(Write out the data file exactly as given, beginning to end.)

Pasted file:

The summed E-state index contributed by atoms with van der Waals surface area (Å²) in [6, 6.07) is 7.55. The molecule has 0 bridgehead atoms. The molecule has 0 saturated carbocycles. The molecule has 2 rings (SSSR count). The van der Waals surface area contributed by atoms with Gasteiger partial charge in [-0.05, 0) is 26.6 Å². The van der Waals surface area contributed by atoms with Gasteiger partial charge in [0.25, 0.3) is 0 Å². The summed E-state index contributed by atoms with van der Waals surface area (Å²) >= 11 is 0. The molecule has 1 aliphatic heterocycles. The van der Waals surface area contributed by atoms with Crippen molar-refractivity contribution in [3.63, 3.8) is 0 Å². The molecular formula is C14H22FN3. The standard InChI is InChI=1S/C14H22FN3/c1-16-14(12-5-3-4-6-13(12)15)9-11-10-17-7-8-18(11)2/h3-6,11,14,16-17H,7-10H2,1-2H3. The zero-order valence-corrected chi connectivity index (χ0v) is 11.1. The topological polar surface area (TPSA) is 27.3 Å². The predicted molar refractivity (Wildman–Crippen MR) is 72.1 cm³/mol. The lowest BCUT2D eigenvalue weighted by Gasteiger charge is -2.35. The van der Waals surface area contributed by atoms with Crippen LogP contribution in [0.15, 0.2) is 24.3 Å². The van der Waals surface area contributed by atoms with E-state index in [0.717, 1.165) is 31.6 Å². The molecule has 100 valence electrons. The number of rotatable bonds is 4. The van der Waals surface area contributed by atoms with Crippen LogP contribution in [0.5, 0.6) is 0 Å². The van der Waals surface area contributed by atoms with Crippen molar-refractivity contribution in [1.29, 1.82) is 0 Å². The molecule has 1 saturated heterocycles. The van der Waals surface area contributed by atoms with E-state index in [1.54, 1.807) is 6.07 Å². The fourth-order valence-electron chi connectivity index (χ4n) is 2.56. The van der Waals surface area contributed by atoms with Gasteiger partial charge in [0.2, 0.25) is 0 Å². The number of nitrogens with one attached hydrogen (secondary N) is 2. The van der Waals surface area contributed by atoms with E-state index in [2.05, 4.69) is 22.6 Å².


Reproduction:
The summed E-state index contributed by atoms with van der Waals surface area (Å²) in [6, 6.07) is 7.55. The molecule has 0 bridgehead atoms. The molecule has 0 saturated carbocycles. The molecule has 2 rings (SSSR count). The van der Waals surface area contributed by atoms with Gasteiger partial charge in [-0.05, 0) is 26.6 Å². The van der Waals surface area contributed by atoms with Gasteiger partial charge in [0.25, 0.3) is 0 Å². The summed E-state index contributed by atoms with van der Waals surface area (Å²) >= 11 is 0. The molecule has 1 aliphatic heterocycles. The van der Waals surface area contributed by atoms with Crippen molar-refractivity contribution in [3.63, 3.8) is 0 Å². The molecular formula is C14H22FN3. The standard InChI is InChI=1S/C14H22FN3/c1-16-14(12-5-3-4-6-13(12)15)9-11-10-17-7-8-18(11)2/h3-6,11,14,16-17H,7-10H2,1-2H3. The zero-order valence-corrected chi connectivity index (χ0v) is 11.1. The topological polar surface area (TPSA) is 27.3 Å². The predicted molar refractivity (Wildman–Crippen MR) is 72.1 cm³/mol. The lowest BCUT2D eigenvalue weighted by Gasteiger charge is -2.35. The van der Waals surface area contributed by atoms with Crippen LogP contribution in [0.15, 0.2) is 24.3 Å². The van der Waals surface area contributed by atoms with E-state index in [0.717, 1.165) is 31.6 Å². The molecule has 100 valence electrons. The number of rotatable bonds is 4. The van der Waals surface area contributed by atoms with Crippen LogP contribution in [0.5, 0.6) is 0 Å². The van der Waals surface area contributed by atoms with Crippen molar-refractivity contribution in [1.29, 1.82) is 0 Å². The molecule has 1 saturated heterocycles. The van der Waals surface area contributed by atoms with E-state index in [1.54, 1.807) is 6.07 Å². The fourth-order valence-electron chi connectivity index (χ4n) is 2.56. The van der Waals surface area contributed by atoms with Gasteiger partial charge in [0.2, 0.25) is 0 Å². The number of nitrogens with one attached hydrogen (secondary N) is 2. The van der Waals surface area contributed by atoms with E-state index in [2.05, 4.69) is 22.6 Å².